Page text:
An Overview of Condensation

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What is Condensation?

Condensation is the process in which water vapour becomes a liquid. It can cause a range of issues from problems to internal finishes, to much more severe issues to the structural integrity of a building.

Two environmental factors combine to determine condensation risk; temperature and humidity. The warmer the air temperature, the greater the quantity of water vapour the air can hold. When the air is at maximum capacity, it is saturated, and its relative humidity (RH) is 100%. The dew point temperature is reached when the RH hits 100%. At this point, if the temperature decreases or the quantity of water vapour increases, then the air’s capacity is breached and excess water is deposited on the coldest surface.

In other words, relative humidity is inversely proportional to the temperature of the air, so a drop in temperature will increase the relative level of humidity to a point where the vapour will condense and liquefy.

Water droplets on a window

Example of condensation formed on a window

 What are the Different Types of Condensation?


There are two different types of condensation:

  • Surface condensation – when air becomes saturated (100% RH), water droplets condense on cold surfaces such as window glazing, tiles, impermeable gloss paint and vinyl wallpaper.
  • Interstitial condensation – where the dew point temperature is reached within the thickness of a building, condensation will form. This commonly occurs when moist air permeates through elements of a building fabric, within which there is a temperature difference. This is typically when warm, moist, internal air moves towards the cooler external areas, driven by a pressure difference. If the temperature change is significant enough, condensation will occur.


What is the Link Between Condensation and Mould?


Mould and mildew are typically caused by condensation. They thrive in warm and moist conditions such as those created by condensation appearing as black spots usually on walls, ceilings and poorly ventilated spaces such as cupboards. Examples from a recent survey we undertook are included below.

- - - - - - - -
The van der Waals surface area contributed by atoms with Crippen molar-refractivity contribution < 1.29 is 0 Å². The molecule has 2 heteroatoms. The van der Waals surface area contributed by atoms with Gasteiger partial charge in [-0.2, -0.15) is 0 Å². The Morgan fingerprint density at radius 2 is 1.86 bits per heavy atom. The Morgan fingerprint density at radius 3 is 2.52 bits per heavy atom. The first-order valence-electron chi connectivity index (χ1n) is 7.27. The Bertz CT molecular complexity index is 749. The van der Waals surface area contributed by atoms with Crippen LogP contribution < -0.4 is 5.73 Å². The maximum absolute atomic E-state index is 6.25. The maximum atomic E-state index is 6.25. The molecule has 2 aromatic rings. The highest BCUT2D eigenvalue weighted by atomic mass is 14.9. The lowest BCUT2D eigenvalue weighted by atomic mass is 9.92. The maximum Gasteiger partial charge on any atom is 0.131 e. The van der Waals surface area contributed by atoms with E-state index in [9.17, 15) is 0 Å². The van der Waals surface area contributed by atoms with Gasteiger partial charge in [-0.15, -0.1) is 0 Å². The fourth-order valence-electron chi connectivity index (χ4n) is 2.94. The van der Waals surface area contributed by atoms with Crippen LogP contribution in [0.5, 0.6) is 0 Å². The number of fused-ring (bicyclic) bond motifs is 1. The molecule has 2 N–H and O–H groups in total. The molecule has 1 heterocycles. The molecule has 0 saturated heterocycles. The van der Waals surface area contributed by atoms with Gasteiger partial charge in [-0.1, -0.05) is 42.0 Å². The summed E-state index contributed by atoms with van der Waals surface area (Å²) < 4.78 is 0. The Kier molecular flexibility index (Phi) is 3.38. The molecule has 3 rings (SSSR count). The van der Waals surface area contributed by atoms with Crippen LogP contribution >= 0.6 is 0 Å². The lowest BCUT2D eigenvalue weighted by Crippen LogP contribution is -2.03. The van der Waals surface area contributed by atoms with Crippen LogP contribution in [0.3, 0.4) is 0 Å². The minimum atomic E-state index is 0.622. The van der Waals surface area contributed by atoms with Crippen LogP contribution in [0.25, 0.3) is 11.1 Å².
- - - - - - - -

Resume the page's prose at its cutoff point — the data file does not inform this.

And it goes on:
Mould growth on an internal profiled fibre cement liner sheet.

Mould growth on an internal profiled fibre cement liner sheet.


Mould Growth

Detailed view of mould growth

What are the Problems Caused by Condensation?

  • Health risks – mould growth can be a health risk to occupants, particularly the young or elderly, as they produce allergens, irritants and toxic substances.
  • Visual deterioration – visual deterioration to internal elements as a result of water becoming trapped causing staining and swelling.
  • Structural decay – moisture becoming entrapped within the structure can result in long-term structural damage such as corrosion to metal components, timber rot, swelling timber and damage to cladding. Remedial work can be costly.
  • Energy efficiency – where insulation becomes saturated, a building’s thermal performance and efficiency will be reduced leading to an increase in energy costs.

How do you Control Condensation?

  • Limit sources of moisture – this can be as simple as keeping lids on pans when cooking, taking shorter showers and drying clothes outside. The general point is to limit activities which produce moisture.
  • Increase air and surface temperatures – air temperatures can be increased by utilising a building’s heating system more often and surface temperatures can be increased by installing insulation or by improving glazing.
  • Dehumidification – this can be achieved naturally through ventilation or mechanically through the use of a dehumidifier.
  • Ventilation – this can be achieved using both natural ventilation techniques such as opening windows, and mechanical ventilation by using extraction vents etc.
  • Avoid cold bridges – cold bridging occurs where there is a gap in a building’s insulation often at the roof/wall junction where the wall insulation meets the roof insulation. Condensation is attracted to the colder uninsulated building components. To prevent this, ensure there are no gaps in the insulation.
  • Install vapour barriers – these prevent moisture from diffusing through the building fabric to a point where temperatures might be low enough to reach dew point.


DISCLAIMER: This article is for general information only and not intended as advice. Each project has its own set of unique circumstances, all potential issues should be investigated by a surveyor on a case by case basis before making any decision.

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